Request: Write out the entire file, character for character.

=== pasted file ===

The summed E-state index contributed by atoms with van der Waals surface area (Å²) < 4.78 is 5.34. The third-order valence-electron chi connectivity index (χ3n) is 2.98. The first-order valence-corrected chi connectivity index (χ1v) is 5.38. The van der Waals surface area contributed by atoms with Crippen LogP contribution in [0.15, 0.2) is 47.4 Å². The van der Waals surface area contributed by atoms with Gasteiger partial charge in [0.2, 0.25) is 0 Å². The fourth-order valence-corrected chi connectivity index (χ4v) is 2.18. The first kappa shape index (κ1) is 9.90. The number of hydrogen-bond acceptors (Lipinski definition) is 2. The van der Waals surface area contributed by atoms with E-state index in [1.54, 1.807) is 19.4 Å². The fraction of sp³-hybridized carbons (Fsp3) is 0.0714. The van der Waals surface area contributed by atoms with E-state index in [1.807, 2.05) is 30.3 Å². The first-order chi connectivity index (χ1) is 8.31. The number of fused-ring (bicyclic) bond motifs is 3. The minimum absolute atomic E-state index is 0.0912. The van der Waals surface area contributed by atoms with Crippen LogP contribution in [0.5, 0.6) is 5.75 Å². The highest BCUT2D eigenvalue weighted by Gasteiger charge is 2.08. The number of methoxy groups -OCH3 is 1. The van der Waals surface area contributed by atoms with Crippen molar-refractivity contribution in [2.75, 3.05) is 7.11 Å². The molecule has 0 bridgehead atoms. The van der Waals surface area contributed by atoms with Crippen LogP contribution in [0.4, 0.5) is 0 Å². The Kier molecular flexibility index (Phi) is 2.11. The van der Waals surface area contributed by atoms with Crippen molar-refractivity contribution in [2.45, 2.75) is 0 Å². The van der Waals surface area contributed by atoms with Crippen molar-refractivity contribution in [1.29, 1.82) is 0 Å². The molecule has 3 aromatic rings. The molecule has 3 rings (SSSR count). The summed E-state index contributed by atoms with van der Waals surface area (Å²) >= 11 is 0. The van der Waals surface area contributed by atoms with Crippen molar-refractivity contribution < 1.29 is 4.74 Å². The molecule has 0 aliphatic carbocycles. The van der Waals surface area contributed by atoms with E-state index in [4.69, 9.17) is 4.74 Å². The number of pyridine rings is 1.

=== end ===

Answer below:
The summed E-state index contributed by atoms with van der Waals surface area (Å²) < 4.78 is 5.34. The third-order valence-electron chi connectivity index (χ3n) is 2.98. The first-order valence-corrected chi connectivity index (χ1v) is 5.38. The van der Waals surface area contributed by atoms with Crippen LogP contribution in [0.15, 0.2) is 47.4 Å². The van der Waals surface area contributed by atoms with Gasteiger partial charge in [0.2, 0.25) is 0 Å². The fourth-order valence-corrected chi connectivity index (χ4v) is 2.18. The first kappa shape index (κ1) is 9.90. The number of hydrogen-bond acceptors (Lipinski definition) is 2. The van der Waals surface area contributed by atoms with E-state index in [1.54, 1.807) is 19.4 Å². The fraction of sp³-hybridized carbons (Fsp3) is 0.0714. The van der Waals surface area contributed by atoms with E-state index in [1.807, 2.05) is 30.3 Å². The first-order chi connectivity index (χ1) is 8.31. The number of fused-ring (bicyclic) bond motifs is 3. The minimum absolute atomic E-state index is 0.0912. The van der Waals surface area contributed by atoms with Crippen LogP contribution in [0.5, 0.6) is 5.75 Å². The highest BCUT2D eigenvalue weighted by Gasteiger charge is 2.08. The number of methoxy groups -OCH3 is 1. The van der Waals surface area contributed by atoms with Crippen molar-refractivity contribution in [2.75, 3.05) is 7.11 Å². The molecule has 0 bridgehead atoms. The van der Waals surface area contributed by atoms with Crippen LogP contribution in [0.4, 0.5) is 0 Å². The Kier molecular flexibility index (Phi) is 2.11. The van der Waals surface area contributed by atoms with Crippen molar-refractivity contribution in [2.45, 2.75) is 0 Å². The van der Waals surface area contributed by atoms with Crippen molar-refractivity contribution in [1.29, 1.82) is 0 Å². The molecule has 3 aromatic rings. The molecule has 3 rings (SSSR count). The summed E-state index contributed by atoms with van der Waals surface area (Å²) >= 11 is 0. The van der Waals surface area contributed by atoms with Crippen molar-refractivity contribution < 1.29 is 4.74 Å². The molecule has 0 aliphatic carbocycles. The van der Waals surface area contributed by atoms with E-state index in [4.69, 9.17) is 4.74 Å². The number of pyridine rings is 1.